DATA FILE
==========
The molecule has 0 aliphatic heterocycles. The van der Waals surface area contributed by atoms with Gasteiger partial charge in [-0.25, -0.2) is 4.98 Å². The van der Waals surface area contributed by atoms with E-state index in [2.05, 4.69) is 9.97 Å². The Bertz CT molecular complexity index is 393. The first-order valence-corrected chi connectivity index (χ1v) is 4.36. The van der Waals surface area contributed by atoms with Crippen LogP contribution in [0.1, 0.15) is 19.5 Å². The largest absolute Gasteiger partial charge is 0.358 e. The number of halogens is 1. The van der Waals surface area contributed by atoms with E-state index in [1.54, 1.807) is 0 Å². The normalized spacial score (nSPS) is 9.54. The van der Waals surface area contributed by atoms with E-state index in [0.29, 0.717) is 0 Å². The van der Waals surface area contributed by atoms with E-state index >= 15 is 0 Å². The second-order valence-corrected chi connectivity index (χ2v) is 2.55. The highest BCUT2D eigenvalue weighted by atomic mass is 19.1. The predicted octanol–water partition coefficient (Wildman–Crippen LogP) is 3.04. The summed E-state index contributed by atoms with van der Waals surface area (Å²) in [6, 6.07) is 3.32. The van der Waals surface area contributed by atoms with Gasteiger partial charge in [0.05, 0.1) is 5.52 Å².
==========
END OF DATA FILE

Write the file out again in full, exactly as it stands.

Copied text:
The molecule has 0 aliphatic heterocycles. The van der Waals surface area contributed by atoms with Gasteiger partial charge in [-0.25, -0.2) is 4.98 Å². The van der Waals surface area contributed by atoms with E-state index in [2.05, 4.69) is 9.97 Å². The Bertz CT molecular complexity index is 393. The first-order valence-corrected chi connectivity index (χ1v) is 4.36. The van der Waals surface area contributed by atoms with Crippen LogP contribution in [0.1, 0.15) is 19.5 Å². The largest absolute Gasteiger partial charge is 0.358 e. The number of halogens is 1. The van der Waals surface area contributed by atoms with E-state index in [1.54, 1.807) is 0 Å². The normalized spacial score (nSPS) is 9.54. The van der Waals surface area contributed by atoms with E-state index in [0.29, 0.717) is 0 Å². The van der Waals surface area contributed by atoms with E-state index >= 15 is 0 Å². The second-order valence-corrected chi connectivity index (χ2v) is 2.55. The highest BCUT2D eigenvalue weighted by atomic mass is 19.1. The predicted octanol–water partition coefficient (Wildman–Crippen LogP) is 3.04. The summed E-state index contributed by atoms with van der Waals surface area (Å²) in [6, 6.07) is 3.32. The van der Waals surface area contributed by atoms with Gasteiger partial charge in [0.05, 0.1) is 5.52 Å².